Complicated Individualized State Sales Taxes On Mobile Food Truck Meals (video)

it wasn’t a burger. There was lots of settling, compromising and making do during the two weeks. Our biggest challenge was preparing balanced meals with limited ingredients. We compared prices, bought in bulk, watched for sales and pinched our pennies. Success! At the end of twoweeks we stayed within our food stamp budget. Our food was good for our health and our bones. And our choices were 97 percent organic. After the first two days, our appetites adjusted to more modest meals. We both lost five pounds without feeling hungry. Emotions ran high. Frustration arrived when I couldn’t buy what I wanted.

Mayor Cory Booker: My Organic Food Stamp Challenge

2013-09-24-photo.JPG

Carbonated water is taxed. That means plain water carbonated and not sweetened, not soda with sweeteners. What about warm sodas never refrigerated? The lucky mobile food truck owner in Sacramento has restaurant software to compute the tax rates as they change by location and by food. Is the food truck packaging the food to go or does it have chairs and tables in front of the truck where people sit down to eat? Not all mobile food trucks can afford restaurant software to compute the taxes. Some use paper and pencils and have to take the time to do the tedious work of computing sales tax for each location the truck drives to during each day. Mobile food truck ownership is more that joining the Food Network. The Board of Equalization – State of California collects all sales taxes on prepared food, whether its served in a sit-down restaurant or at a stand-in-line truck, then doles out the local share to cities and counties. The same tax rules apply to trucks, carts or stands that do not have a permanent physical location. If you’re thinking of opening a mobile food truck business, you may want to use the same cash register software for all locations as sit-down restaurants use to compute your state taxes as you change locations during the day. The software, which costs about $300 a month, according to the Sacramento Bee article, also helps prevent employee theft because the software knows each sales and how much tax was collected for each sale. It’s expensive to start a food truck business. You need to buy a mobile food truck which costs anywhere from $25,000 or more if you buy a used one. Then you have to spend thousands more to make it look like new and put in grills, friers, and all types of wrapping papers.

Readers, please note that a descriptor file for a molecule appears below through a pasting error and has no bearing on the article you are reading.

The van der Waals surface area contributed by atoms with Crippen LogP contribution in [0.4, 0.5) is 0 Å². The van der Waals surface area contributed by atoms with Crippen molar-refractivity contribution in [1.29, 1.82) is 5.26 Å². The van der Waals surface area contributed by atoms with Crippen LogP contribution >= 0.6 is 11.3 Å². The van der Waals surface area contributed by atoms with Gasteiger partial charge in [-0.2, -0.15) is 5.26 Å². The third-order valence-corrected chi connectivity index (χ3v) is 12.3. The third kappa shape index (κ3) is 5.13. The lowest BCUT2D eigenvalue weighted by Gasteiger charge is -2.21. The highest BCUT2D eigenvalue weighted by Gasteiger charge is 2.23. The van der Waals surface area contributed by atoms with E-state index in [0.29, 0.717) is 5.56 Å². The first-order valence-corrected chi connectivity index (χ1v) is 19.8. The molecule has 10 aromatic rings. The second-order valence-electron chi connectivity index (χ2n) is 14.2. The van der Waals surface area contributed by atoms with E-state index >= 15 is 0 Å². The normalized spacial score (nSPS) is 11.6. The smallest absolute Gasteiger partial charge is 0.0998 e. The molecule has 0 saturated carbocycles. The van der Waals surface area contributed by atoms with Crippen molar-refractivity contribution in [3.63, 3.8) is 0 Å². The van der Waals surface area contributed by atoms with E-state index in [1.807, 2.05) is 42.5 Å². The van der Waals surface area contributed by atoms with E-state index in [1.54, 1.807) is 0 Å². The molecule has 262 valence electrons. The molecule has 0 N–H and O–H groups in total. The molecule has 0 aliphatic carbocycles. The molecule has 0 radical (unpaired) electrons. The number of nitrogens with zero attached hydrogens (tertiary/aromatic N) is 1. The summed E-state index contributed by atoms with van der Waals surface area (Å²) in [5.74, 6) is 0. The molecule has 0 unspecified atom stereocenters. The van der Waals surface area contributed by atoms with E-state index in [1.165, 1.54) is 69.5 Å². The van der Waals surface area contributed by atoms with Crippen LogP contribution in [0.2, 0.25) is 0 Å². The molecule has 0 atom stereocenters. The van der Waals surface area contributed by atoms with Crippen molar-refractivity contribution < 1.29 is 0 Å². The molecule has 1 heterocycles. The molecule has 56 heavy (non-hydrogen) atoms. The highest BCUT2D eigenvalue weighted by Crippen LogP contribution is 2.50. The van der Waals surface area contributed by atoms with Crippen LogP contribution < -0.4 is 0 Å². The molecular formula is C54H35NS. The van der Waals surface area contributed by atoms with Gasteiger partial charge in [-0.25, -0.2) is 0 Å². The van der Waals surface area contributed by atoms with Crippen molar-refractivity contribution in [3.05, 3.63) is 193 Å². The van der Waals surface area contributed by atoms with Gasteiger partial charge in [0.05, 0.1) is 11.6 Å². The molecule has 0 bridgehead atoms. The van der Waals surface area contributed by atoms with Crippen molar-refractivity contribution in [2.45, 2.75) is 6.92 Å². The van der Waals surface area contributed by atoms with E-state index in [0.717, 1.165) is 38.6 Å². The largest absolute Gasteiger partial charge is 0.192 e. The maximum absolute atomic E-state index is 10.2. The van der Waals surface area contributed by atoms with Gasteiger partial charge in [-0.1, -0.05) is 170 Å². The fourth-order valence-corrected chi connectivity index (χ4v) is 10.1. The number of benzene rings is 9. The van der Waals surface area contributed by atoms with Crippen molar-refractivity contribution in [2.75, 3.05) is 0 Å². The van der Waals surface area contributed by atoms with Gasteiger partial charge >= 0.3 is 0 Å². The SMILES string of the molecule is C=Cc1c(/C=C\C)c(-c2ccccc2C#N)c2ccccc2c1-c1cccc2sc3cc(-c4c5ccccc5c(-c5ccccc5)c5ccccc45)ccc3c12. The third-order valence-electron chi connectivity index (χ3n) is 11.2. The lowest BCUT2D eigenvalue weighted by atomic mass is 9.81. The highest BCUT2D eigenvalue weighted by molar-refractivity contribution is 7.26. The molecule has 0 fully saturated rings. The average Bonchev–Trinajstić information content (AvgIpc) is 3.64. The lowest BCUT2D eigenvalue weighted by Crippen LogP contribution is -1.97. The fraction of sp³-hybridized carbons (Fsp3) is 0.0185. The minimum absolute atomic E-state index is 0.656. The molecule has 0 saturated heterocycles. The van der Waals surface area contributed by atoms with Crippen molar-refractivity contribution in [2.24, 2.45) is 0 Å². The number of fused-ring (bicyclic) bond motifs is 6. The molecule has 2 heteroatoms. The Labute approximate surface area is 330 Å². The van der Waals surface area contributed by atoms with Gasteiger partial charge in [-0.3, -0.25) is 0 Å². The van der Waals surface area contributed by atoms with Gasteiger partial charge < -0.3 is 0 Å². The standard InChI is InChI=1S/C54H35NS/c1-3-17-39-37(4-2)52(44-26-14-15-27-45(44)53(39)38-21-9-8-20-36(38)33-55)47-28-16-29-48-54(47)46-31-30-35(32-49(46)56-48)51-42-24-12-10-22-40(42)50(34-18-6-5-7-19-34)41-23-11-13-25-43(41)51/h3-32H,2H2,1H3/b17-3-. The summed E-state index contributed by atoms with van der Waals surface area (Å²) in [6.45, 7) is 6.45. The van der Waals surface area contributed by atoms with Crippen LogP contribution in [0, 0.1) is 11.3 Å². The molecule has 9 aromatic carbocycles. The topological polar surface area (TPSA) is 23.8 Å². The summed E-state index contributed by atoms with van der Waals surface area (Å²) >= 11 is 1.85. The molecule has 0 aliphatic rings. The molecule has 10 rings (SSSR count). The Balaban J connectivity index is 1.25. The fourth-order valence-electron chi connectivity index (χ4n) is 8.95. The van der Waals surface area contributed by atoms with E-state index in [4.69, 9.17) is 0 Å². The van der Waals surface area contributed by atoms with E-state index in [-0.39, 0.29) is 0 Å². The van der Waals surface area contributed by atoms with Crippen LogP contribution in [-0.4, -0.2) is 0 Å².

Food meets technology at the International Food Bloggers Conference